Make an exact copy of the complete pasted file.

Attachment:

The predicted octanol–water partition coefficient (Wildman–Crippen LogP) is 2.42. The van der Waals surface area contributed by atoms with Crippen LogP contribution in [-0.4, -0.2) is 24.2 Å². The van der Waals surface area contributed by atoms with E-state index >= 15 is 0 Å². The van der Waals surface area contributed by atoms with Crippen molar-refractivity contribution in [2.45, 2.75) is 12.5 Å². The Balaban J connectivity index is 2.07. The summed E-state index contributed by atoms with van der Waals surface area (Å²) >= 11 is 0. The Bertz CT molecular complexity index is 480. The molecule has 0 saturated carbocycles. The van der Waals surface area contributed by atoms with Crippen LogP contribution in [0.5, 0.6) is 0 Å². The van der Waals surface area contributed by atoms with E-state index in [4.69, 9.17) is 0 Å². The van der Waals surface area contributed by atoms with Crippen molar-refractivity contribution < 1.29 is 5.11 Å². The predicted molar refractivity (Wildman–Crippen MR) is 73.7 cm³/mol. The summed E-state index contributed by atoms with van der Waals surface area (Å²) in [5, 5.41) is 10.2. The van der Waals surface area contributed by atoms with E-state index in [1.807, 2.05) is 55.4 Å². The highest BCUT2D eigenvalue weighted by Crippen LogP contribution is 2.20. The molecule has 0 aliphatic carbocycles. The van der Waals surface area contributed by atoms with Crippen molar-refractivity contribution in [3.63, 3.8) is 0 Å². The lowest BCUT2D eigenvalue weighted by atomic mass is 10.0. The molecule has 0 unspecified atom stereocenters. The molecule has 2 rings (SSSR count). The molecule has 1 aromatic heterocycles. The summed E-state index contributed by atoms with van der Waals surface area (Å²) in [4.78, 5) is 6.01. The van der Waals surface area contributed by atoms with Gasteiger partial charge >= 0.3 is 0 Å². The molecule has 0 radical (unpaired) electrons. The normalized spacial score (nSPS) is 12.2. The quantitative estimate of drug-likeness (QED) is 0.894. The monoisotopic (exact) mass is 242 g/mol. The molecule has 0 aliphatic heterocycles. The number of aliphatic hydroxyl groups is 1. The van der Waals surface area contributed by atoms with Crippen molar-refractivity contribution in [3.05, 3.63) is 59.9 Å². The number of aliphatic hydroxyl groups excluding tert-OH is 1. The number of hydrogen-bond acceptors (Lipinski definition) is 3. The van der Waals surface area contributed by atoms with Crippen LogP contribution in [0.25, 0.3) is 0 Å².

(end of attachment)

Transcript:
The predicted octanol–water partition coefficient (Wildman–Crippen LogP) is 2.42. The van der Waals surface area contributed by atoms with Crippen LogP contribution in [-0.4, -0.2) is 24.2 Å². The van der Waals surface area contributed by atoms with E-state index >= 15 is 0 Å². The van der Waals surface area contributed by atoms with Crippen molar-refractivity contribution in [2.45, 2.75) is 12.5 Å². The Balaban J connectivity index is 2.07. The summed E-state index contributed by atoms with van der Waals surface area (Å²) >= 11 is 0. The Bertz CT molecular complexity index is 480. The molecule has 0 saturated carbocycles. The van der Waals surface area contributed by atoms with Crippen LogP contribution in [0.5, 0.6) is 0 Å². The van der Waals surface area contributed by atoms with E-state index in [4.69, 9.17) is 0 Å². The van der Waals surface area contributed by atoms with Crippen molar-refractivity contribution < 1.29 is 5.11 Å². The predicted molar refractivity (Wildman–Crippen MR) is 73.7 cm³/mol. The summed E-state index contributed by atoms with van der Waals surface area (Å²) in [5, 5.41) is 10.2. The van der Waals surface area contributed by atoms with E-state index in [1.807, 2.05) is 55.4 Å². The highest BCUT2D eigenvalue weighted by Crippen LogP contribution is 2.20. The molecule has 0 aliphatic carbocycles. The van der Waals surface area contributed by atoms with Crippen molar-refractivity contribution in [3.63, 3.8) is 0 Å². The lowest BCUT2D eigenvalue weighted by atomic mass is 10.0. The molecule has 0 unspecified atom stereocenters. The molecule has 2 rings (SSSR count). The molecule has 1 aromatic heterocycles. The summed E-state index contributed by atoms with van der Waals surface area (Å²) in [4.78, 5) is 6.01. The van der Waals surface area contributed by atoms with Gasteiger partial charge >= 0.3 is 0 Å². The molecule has 0 radical (unpaired) electrons. The normalized spacial score (nSPS) is 12.2. The quantitative estimate of drug-likeness (QED) is 0.894. The monoisotopic (exact) mass is 242 g/mol. The molecule has 0 aliphatic heterocycles. The number of aliphatic hydroxyl groups is 1. The van der Waals surface area contributed by atoms with Crippen molar-refractivity contribution in [3.05, 3.63) is 59.9 Å². The number of aliphatic hydroxyl groups excluding tert-OH is 1. The number of hydrogen-bond acceptors (Lipinski definition) is 3. The van der Waals surface area contributed by atoms with Crippen LogP contribution in [0.25, 0.3) is 0 Å².